You do it all, and you kill yourself doing it, because in the end you can say, "At least we tried everything."
IN YOUR OWN HEAD
You beat yourself up along the entire journey. In my own scenario, I drive my child to school every day because I cannot bear to put my nonverbal 4-year-old on a bus. My commute each way is 50 minutes long. I do a lot of thinking on that car ride because, after all, my child cannot talk to me.
I make that trip four times a day. I am in that car a minimum of four hours a day where I have long one-way conversations with Oliver as we commute back and forth from home to school to therapies to home again.
The car routine is practically the same every day. We see school buses, so we say, "school bus." We live in horse country, so every day we say, "Hello, horsie" and I ask, "What does a horse say?" and Oliver neighs. He notices the stables and now says, "barns," and I ask him what the horses eat.
When we get to Matthew's school, I point out to Oliver that it is where Matthew goes to school. Once we are on the highway we take notice of the trucks, and the different colors of cars. We talk about the weather if it is rainy, or very sunny, etc. Oliver may ask me for something like juice or a book or some music that he wants to hear, but that is the extent of our conversation. I do the talking; he listens but he doesn't say much. It's hard to keep the dialogue going when the other person doesn't talk. Imagine you are sitting in a car with a person who speaks only Russian. You have little or no knowledge of the Russian language and he has just a little English at his disposal. At some point there can only be silence. So you zone out and you are left with what's on the radio or your own thoughts-which can get very ugly sometimes.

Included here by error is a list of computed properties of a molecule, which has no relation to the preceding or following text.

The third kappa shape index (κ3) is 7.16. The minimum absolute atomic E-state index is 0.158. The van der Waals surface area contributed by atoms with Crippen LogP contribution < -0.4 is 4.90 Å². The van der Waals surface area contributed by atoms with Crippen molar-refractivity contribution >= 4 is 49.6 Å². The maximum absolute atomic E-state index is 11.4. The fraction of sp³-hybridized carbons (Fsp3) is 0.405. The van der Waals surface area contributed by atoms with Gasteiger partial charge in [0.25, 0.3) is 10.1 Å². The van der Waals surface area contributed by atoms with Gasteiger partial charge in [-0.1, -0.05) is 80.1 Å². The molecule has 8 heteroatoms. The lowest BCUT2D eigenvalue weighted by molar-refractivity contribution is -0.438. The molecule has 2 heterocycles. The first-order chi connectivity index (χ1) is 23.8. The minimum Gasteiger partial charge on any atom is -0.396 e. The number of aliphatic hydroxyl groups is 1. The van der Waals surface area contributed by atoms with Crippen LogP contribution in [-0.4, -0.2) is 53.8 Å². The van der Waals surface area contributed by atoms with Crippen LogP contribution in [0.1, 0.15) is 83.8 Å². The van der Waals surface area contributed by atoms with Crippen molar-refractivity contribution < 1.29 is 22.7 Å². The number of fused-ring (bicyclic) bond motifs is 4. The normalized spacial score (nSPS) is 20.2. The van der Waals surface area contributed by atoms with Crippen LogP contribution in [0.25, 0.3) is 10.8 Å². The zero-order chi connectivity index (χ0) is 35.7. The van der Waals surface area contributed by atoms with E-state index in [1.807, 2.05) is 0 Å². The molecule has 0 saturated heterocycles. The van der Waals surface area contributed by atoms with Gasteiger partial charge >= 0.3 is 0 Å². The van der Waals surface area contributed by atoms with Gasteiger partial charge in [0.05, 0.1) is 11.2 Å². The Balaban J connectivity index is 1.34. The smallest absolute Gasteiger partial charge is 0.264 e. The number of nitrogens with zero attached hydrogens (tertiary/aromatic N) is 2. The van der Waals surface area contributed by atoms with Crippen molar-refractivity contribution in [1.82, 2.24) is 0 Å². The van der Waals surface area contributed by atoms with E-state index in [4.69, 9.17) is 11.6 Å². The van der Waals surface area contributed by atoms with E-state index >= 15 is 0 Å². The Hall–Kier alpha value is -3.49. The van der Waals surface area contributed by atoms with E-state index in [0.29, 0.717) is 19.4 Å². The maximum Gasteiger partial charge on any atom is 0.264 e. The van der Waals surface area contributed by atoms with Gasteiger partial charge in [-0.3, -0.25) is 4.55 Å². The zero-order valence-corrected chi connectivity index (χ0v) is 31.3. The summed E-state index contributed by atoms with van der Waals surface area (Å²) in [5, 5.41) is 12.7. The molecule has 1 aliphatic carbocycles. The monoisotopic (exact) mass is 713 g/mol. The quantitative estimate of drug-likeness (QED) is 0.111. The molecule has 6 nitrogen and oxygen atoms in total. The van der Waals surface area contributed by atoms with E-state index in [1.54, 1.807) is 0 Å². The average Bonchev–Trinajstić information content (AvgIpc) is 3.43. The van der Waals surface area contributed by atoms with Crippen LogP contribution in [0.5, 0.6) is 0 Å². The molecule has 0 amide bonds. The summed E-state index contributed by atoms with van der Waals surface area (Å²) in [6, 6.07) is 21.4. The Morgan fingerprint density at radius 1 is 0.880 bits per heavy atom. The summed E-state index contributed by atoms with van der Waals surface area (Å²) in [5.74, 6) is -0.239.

During those long commutes, all I have are my thoughts. So, I question every little thing that we do for our autistic child and our other children. I say things to myself like, "Would it have been better if he was born typical, but got cancer? Yes, there is that chance that he could die, but at least cancer is charted territory. There is a chance of a cure. And, more importantly, you have your child. Not just a shell of a child. At least with cancer, you have verbalization, you have a personality, you have a child who wants to be mothered, who cares if you are in a room with them or not." It's sheer heartbreak.
Eustacia Cutler is the mother of Temple Grandin, an accomplished, successful adult with autism. I think she said it best in her book, A Thorn In My Side: "A baby needs a mother to know she's a baby. But, a mother needs a baby to know she's a mother." I feel so cheated at times. I go through life looking at my child all the time, thinking: "When will he respond to something, anything, to get that look on his face that just says, 'I've just been to Disneyworld?'" Unfortunately, those looks come so far and few between.
Autism is a steep learning curve. You learn about the disorder, and all the new vocabulary that comes with it. You learn to deal with your emotions. You learn to talk to your child who does not speak the same language as you. You learn to deal with autism because you have to. You either sink or swim. You learn how to deal with your spouse and your other children. But you also learn who your true friends are. When autism enters your life, relationships are tested. Friends who you thought would be there for you, you'll find, are unable to deal with autism. I've had friends who said they'd stick it out with me, but soon began treating autism like it was contagious, like it was leprosy. I had a friend who insisted that she drive my daughter to a gymnastics class with her daughter and then accused me of taking advantage of the situation, even though I never asked her for this favor.